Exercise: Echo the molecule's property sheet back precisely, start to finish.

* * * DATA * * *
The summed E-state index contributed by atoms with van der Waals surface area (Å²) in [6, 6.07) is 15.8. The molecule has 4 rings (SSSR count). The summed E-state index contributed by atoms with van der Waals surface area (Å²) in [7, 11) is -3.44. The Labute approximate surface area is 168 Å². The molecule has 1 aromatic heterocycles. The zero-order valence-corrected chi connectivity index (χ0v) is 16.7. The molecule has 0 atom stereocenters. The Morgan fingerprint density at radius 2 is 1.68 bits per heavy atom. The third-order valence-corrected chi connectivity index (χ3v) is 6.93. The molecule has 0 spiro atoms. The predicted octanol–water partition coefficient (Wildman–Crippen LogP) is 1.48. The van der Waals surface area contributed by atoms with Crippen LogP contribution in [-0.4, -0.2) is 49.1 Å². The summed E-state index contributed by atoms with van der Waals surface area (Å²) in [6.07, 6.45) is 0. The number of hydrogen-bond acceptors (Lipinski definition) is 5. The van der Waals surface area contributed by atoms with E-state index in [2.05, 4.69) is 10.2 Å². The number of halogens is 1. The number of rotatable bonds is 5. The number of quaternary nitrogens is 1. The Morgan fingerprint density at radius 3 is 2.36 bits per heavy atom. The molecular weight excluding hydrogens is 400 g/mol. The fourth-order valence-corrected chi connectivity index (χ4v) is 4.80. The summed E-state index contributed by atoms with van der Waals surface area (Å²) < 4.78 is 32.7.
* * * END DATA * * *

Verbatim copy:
The summed E-state index contributed by atoms with van der Waals surface area (Å²) in [6, 6.07) is 15.8. The molecule has 4 rings (SSSR count). The summed E-state index contributed by atoms with van der Waals surface area (Å²) in [7, 11) is -3.44. The Labute approximate surface area is 168 Å². The molecule has 1 aromatic heterocycles. The zero-order valence-corrected chi connectivity index (χ0v) is 16.7. The molecule has 0 atom stereocenters. The Morgan fingerprint density at radius 2 is 1.68 bits per heavy atom. The third-order valence-corrected chi connectivity index (χ3v) is 6.93. The molecule has 0 spiro atoms. The predicted octanol–water partition coefficient (Wildman–Crippen LogP) is 1.48. The van der Waals surface area contributed by atoms with Crippen LogP contribution in [-0.4, -0.2) is 49.1 Å². The summed E-state index contributed by atoms with van der Waals surface area (Å²) in [6.07, 6.45) is 0. The number of hydrogen-bond acceptors (Lipinski definition) is 5. The van der Waals surface area contributed by atoms with E-state index in [2.05, 4.69) is 10.2 Å². The number of halogens is 1. The number of rotatable bonds is 5. The number of quaternary nitrogens is 1. The Morgan fingerprint density at radius 3 is 2.36 bits per heavy atom. The molecular weight excluding hydrogens is 400 g/mol. The fourth-order valence-corrected chi connectivity index (χ4v) is 4.80. The summed E-state index contributed by atoms with van der Waals surface area (Å²) < 4.78 is 32.7.